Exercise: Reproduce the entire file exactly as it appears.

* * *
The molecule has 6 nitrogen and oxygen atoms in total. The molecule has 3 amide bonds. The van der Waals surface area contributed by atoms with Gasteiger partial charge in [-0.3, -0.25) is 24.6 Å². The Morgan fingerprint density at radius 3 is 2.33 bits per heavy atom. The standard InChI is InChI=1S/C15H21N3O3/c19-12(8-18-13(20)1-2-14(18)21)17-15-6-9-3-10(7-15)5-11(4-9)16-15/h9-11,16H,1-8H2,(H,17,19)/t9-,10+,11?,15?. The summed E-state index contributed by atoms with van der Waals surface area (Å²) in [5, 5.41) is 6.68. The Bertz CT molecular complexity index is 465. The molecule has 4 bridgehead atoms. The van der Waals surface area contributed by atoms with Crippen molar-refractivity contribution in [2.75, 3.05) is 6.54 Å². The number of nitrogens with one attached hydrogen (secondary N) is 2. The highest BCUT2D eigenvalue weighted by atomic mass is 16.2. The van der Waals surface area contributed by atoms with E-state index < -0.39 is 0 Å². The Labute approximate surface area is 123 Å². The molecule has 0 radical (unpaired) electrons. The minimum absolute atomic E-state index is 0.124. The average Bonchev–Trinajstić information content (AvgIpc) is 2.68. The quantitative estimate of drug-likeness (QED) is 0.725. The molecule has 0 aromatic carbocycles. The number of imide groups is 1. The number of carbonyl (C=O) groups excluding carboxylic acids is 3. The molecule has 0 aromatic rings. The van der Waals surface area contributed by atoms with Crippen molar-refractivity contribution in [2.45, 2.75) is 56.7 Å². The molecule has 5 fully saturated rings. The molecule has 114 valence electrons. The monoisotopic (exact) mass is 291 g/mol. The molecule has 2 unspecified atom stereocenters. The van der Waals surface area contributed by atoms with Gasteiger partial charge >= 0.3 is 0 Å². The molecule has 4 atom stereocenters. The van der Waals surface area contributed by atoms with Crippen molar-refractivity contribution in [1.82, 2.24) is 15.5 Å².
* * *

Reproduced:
The molecule has 6 nitrogen and oxygen atoms in total. The molecule has 3 amide bonds. The van der Waals surface area contributed by atoms with Gasteiger partial charge in [-0.3, -0.25) is 24.6 Å². The Morgan fingerprint density at radius 3 is 2.33 bits per heavy atom. The standard InChI is InChI=1S/C15H21N3O3/c19-12(8-18-13(20)1-2-14(18)21)17-15-6-9-3-10(7-15)5-11(4-9)16-15/h9-11,16H,1-8H2,(H,17,19)/t9-,10+,11?,15?. The summed E-state index contributed by atoms with van der Waals surface area (Å²) in [5, 5.41) is 6.68. The Bertz CT molecular complexity index is 465. The molecule has 4 bridgehead atoms. The van der Waals surface area contributed by atoms with Crippen molar-refractivity contribution in [2.75, 3.05) is 6.54 Å². The number of nitrogens with one attached hydrogen (secondary N) is 2. The highest BCUT2D eigenvalue weighted by atomic mass is 16.2. The van der Waals surface area contributed by atoms with E-state index < -0.39 is 0 Å². The Labute approximate surface area is 123 Å². The molecule has 0 radical (unpaired) electrons. The minimum absolute atomic E-state index is 0.124. The average Bonchev–Trinajstić information content (AvgIpc) is 2.68. The quantitative estimate of drug-likeness (QED) is 0.725. The molecule has 0 aromatic carbocycles. The number of imide groups is 1. The number of carbonyl (C=O) groups excluding carboxylic acids is 3. The molecule has 0 aromatic rings. The van der Waals surface area contributed by atoms with Crippen molar-refractivity contribution in [2.45, 2.75) is 56.7 Å². The molecule has 5 fully saturated rings. The molecule has 114 valence electrons. The monoisotopic (exact) mass is 291 g/mol. The molecule has 2 unspecified atom stereocenters. The van der Waals surface area contributed by atoms with Gasteiger partial charge >= 0.3 is 0 Å². The molecule has 4 atom stereocenters. The van der Waals surface area contributed by atoms with Crippen molar-refractivity contribution in [1.82, 2.24) is 15.5 Å².